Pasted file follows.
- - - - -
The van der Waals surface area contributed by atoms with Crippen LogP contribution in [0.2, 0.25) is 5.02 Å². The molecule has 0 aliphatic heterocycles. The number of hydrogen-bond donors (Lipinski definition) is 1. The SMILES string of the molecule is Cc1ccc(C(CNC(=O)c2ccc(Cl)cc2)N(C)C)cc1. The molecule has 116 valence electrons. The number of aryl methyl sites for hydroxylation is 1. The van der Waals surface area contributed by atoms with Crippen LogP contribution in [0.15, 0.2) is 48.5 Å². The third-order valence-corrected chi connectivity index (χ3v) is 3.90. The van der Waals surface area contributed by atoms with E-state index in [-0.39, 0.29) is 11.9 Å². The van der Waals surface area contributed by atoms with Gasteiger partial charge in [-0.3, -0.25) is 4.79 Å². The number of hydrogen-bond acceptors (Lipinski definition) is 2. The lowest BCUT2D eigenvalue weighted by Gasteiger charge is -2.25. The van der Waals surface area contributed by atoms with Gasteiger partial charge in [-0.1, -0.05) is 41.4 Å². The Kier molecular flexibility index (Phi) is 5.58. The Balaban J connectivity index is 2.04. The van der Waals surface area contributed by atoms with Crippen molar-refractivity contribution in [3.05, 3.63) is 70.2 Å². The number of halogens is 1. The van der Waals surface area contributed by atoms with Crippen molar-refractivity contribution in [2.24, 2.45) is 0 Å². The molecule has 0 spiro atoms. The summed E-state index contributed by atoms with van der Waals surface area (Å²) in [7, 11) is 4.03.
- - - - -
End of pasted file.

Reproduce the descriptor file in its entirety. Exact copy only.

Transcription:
The van der Waals surface area contributed by atoms with Crippen LogP contribution in [0.2, 0.25) is 5.02 Å². The molecule has 0 aliphatic heterocycles. The number of hydrogen-bond donors (Lipinski definition) is 1. The SMILES string of the molecule is Cc1ccc(C(CNC(=O)c2ccc(Cl)cc2)N(C)C)cc1. The molecule has 116 valence electrons. The number of aryl methyl sites for hydroxylation is 1. The van der Waals surface area contributed by atoms with Crippen LogP contribution in [0.15, 0.2) is 48.5 Å². The third-order valence-corrected chi connectivity index (χ3v) is 3.90. The van der Waals surface area contributed by atoms with E-state index in [-0.39, 0.29) is 11.9 Å². The van der Waals surface area contributed by atoms with Gasteiger partial charge in [-0.3, -0.25) is 4.79 Å². The number of hydrogen-bond acceptors (Lipinski definition) is 2. The lowest BCUT2D eigenvalue weighted by Gasteiger charge is -2.25. The van der Waals surface area contributed by atoms with Gasteiger partial charge in [-0.1, -0.05) is 41.4 Å². The Kier molecular flexibility index (Phi) is 5.58. The Balaban J connectivity index is 2.04. The van der Waals surface area contributed by atoms with Crippen molar-refractivity contribution in [3.05, 3.63) is 70.2 Å². The number of halogens is 1. The van der Waals surface area contributed by atoms with Crippen molar-refractivity contribution in [2.24, 2.45) is 0 Å². The molecule has 0 spiro atoms. The summed E-state index contributed by atoms with van der Waals surface area (Å²) in [7, 11) is 4.03.